The idea for Safe Space was born out of its founder Antoinette Renee Patterson’s decade of experience in the advertising industry. Patterson had encountered first-hand the fast-paced, brutal rigour of the industry – as well as the severe stress that working life brings for many.

At the same time, seeking recourse wasn’t as easy as it should be. Not all therapists and clinical psychologists had an online presence at the time. The screening process to choose a right therapist was also daunting, as one had to make individual inquiries with each therapist. Finally, therapy either entailed too long of a wait, or was not affordable for the everyman.

Together with her co-founder Navaneeth Sreekandan, also from the advertising industry, they established Safe Space in March 2019 to address these needs. Essentially, Safe Space was an application designed to help people get the help they needed.

It does this by matching users with a growing pool of therapists and psychologists through the application. They’ll then be able to receive therapy online through chat or video calls, eventually moving offline if necessary.

The application was well-received: apart from dealing with the other barriers to seeking mental health treatment, it also granted users the chance to get mental health discreetly. When the Covid-19 outbreak hit Singapore and the circuit breaker measures were introduced, the application saw a 55 per cent increase in users coming to the platform.

(Related: Mental health wellness avenues and tips to get us through the coronavirus outbreak)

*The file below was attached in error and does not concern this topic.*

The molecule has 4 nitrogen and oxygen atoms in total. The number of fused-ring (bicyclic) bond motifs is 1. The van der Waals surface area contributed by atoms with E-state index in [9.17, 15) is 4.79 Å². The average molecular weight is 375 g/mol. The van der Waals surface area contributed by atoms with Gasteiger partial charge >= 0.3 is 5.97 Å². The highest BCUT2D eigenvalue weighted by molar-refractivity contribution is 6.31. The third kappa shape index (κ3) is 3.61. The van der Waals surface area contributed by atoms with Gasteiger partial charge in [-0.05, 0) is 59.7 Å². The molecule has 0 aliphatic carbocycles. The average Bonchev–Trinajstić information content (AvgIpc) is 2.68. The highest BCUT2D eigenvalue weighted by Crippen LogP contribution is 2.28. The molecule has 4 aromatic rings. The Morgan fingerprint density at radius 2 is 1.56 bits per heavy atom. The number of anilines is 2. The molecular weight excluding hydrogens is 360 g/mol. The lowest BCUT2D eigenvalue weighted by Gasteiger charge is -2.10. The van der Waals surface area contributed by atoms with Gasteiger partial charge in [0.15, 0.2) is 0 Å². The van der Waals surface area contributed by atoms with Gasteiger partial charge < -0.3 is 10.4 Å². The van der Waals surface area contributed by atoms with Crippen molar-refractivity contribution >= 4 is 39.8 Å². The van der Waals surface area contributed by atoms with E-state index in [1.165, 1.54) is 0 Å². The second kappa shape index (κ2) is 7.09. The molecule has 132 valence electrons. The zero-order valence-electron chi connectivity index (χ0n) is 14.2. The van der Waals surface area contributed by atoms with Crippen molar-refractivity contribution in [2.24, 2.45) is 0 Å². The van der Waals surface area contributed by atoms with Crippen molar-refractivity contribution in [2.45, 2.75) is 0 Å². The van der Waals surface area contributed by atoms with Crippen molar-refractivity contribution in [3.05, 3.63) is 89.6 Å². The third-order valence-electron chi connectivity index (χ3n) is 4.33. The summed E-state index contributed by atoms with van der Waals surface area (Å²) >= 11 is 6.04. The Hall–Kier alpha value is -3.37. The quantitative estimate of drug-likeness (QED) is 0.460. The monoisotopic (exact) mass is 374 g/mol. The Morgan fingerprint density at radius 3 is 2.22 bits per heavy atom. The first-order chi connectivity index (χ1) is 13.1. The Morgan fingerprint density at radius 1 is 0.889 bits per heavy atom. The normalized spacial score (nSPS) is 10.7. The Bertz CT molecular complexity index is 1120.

The Peak Series: Leadership during a Crisis

Continuing with our five-part Leadership during a Crisis series on how business leaders are dealing with the Covid-19 crisis and circuit breaker measures, here’s what we’ve gleaned from our chat with CEO and entrepreneur Antoinette Renee Patterson.

Safe Space CEO
CEO of Safe Space Antoinette Renee Patterson with co-founder Navaneeth Sreekandan.

Having the right tools is key

“We were always primarily an online business. So we already had the tools in place and Covid-19 didn’t really impact our business,” says Patterson. In today’s digital world, having online tools to manage a business will keep it nimble – even through a once-in-a-lifetime event.

Remember that your workers are also going through a crisis

Apart from throwing Netflix parties and using Snap Camera (that allows you to change your background during a video-conference call for fun) to keep the atmosphere light, Patterson checks in on her team daily to make sure they’re coping well. “Everyone forgets that we are in a pandemic. And we are trying to work during a pandemic. The goal here is to just really make sure that everyone is okay, and they feel secure.”

On doing their part

Safe Space is also offering pro-bono therapy to any health professionals in need to help them manage their stress during this time, says Patterson. Safe Space is also regularly uploading mental wellness tips as well as organising webinars, available on their Facebook page.

You never walk alone

“It’s a very lonely journey being at the C-level,” says the entrepreneur. “They don’t have to do this alone. There is no shame in speaking to a therapist, and always have a community of support around them that they can talk to.” Going to a therapist doesn’t mean you have a mental illness – sometimes, all you need is a fresh perspective or a listening ear.

Says Patteron, “It’s to help them, and give them the tools that they need to get to the end of this journey, which is the end of circuit breaker and Covid-19 and to take their business to the next level.”

As part of the Leadership During a Crisis series, The Peak also collaborated with Money FM 89.3 to bring these interviews to radio. You can listen to Antoinette’s segment below.

More from The Peak’s Leadership During a Crisis series:

Hexogon Solution group MD Adrian Goh

The Lo & Behold Group managing partner Wee Teng Wen

Ninja Van CEO Lai Chang Wen